Objective: To investigate the implications of using human tissue compositions for dose calculations in mice for kilovoltage photon beams.
Methods: Dual energy CT (DECT) images of 9 female mice were used to extract the effective atomic number Z(eff) and the relative electron density rho(e) for each voxel in the images. To investigate the influence of the tissue compositions on the absorbed radiation dose for a typical kilovoltage photon beam, mass energy-absorption coefficients Q(en)/rho were calculated for 10 different tissues in each mouse.
Results Differences between human and murine tissue compositions can lead to errors around 7.5 % for soft tissues and 20.1 % for bone tissues in Q(en)/rho values for kilovoltage photon beams. When considering the spread within tissues, these errors can increase up to 17.5 % for soft tissues and 53.9 % for bone tissues within only a single standard deviation away from the mean tissue value.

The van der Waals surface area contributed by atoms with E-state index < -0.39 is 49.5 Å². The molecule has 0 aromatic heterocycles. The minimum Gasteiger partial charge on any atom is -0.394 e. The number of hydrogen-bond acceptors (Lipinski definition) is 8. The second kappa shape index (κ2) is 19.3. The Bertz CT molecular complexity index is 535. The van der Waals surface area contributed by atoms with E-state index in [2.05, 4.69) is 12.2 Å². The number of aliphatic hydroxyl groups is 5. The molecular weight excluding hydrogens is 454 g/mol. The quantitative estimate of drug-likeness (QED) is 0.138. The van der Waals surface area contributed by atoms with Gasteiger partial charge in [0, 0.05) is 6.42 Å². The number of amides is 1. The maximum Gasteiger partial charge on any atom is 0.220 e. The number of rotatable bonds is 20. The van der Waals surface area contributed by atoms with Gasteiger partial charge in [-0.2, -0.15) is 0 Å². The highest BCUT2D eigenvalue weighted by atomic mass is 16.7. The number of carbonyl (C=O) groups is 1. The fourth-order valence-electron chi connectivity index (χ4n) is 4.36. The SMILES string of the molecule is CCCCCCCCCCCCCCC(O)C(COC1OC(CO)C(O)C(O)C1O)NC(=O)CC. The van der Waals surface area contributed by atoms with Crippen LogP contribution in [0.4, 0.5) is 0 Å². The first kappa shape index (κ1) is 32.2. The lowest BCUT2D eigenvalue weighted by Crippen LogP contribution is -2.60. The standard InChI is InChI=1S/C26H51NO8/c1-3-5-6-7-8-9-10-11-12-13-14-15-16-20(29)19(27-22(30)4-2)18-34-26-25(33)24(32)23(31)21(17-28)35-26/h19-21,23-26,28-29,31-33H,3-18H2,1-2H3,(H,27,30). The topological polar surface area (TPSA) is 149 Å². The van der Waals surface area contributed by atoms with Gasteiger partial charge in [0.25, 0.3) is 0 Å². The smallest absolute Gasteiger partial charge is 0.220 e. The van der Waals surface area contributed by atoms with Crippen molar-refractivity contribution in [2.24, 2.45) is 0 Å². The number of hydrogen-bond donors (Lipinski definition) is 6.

Conclusion: This study illustrates the need for murine reference tissue data. However, assigning only a single mean reference value to an entire tissue can still lead to large errors in dose calculations given the large spread within tissues of Q(en)/rho values found in this study. Therefore, new methods such as DECT and spectral CT imaging need to be explored, which can be important next steps in improving tissue assignment for dose calculations in small animal radiotherapy.
Advances in knowledge: This is the first study that investigates the implications of using human tissue compositions for dose calculations in mice for kilovoltage photon beams.
- X-RAY TUBE
- ELEMENTAL COMPOSITION
- CT NUMBERS